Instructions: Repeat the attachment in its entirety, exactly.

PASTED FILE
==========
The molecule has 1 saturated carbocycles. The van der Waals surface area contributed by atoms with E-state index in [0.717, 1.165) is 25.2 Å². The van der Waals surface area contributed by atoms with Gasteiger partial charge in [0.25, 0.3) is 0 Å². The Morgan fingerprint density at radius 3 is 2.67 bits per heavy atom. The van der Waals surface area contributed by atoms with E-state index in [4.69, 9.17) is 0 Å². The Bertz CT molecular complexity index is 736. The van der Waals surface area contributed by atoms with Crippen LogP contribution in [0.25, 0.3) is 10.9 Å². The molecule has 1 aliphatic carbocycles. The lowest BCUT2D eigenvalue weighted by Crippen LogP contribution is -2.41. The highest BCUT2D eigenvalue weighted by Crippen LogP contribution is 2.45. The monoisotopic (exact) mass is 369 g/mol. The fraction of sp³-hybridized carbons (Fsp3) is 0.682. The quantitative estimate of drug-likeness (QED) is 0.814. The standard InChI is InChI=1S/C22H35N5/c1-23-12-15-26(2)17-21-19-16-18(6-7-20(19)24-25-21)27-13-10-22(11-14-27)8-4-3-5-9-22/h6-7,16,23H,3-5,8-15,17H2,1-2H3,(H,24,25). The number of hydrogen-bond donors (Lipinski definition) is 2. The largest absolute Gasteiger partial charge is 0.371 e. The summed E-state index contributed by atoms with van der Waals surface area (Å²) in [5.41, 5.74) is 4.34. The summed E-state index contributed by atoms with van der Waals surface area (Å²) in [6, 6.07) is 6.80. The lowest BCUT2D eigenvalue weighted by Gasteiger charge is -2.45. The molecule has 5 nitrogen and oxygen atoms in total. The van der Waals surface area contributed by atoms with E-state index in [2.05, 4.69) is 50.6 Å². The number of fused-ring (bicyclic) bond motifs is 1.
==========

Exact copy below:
The molecule has 1 saturated carbocycles. The van der Waals surface area contributed by atoms with E-state index in [0.717, 1.165) is 25.2 Å². The van der Waals surface area contributed by atoms with Gasteiger partial charge in [0.25, 0.3) is 0 Å². The Morgan fingerprint density at radius 3 is 2.67 bits per heavy atom. The van der Waals surface area contributed by atoms with E-state index in [4.69, 9.17) is 0 Å². The Bertz CT molecular complexity index is 736. The van der Waals surface area contributed by atoms with Crippen LogP contribution in [0.25, 0.3) is 10.9 Å². The molecule has 1 aliphatic carbocycles. The lowest BCUT2D eigenvalue weighted by Crippen LogP contribution is -2.41. The highest BCUT2D eigenvalue weighted by Crippen LogP contribution is 2.45. The monoisotopic (exact) mass is 369 g/mol. The fraction of sp³-hybridized carbons (Fsp3) is 0.682. The quantitative estimate of drug-likeness (QED) is 0.814. The standard InChI is InChI=1S/C22H35N5/c1-23-12-15-26(2)17-21-19-16-18(6-7-20(19)24-25-21)27-13-10-22(11-14-27)8-4-3-5-9-22/h6-7,16,23H,3-5,8-15,17H2,1-2H3,(H,24,25). The number of hydrogen-bond donors (Lipinski definition) is 2. The largest absolute Gasteiger partial charge is 0.371 e. The summed E-state index contributed by atoms with van der Waals surface area (Å²) in [5.41, 5.74) is 4.34. The summed E-state index contributed by atoms with van der Waals surface area (Å²) in [6, 6.07) is 6.80. The lowest BCUT2D eigenvalue weighted by Gasteiger charge is -2.45. The molecule has 5 nitrogen and oxygen atoms in total. The van der Waals surface area contributed by atoms with E-state index in [2.05, 4.69) is 50.6 Å². The number of fused-ring (bicyclic) bond motifs is 1.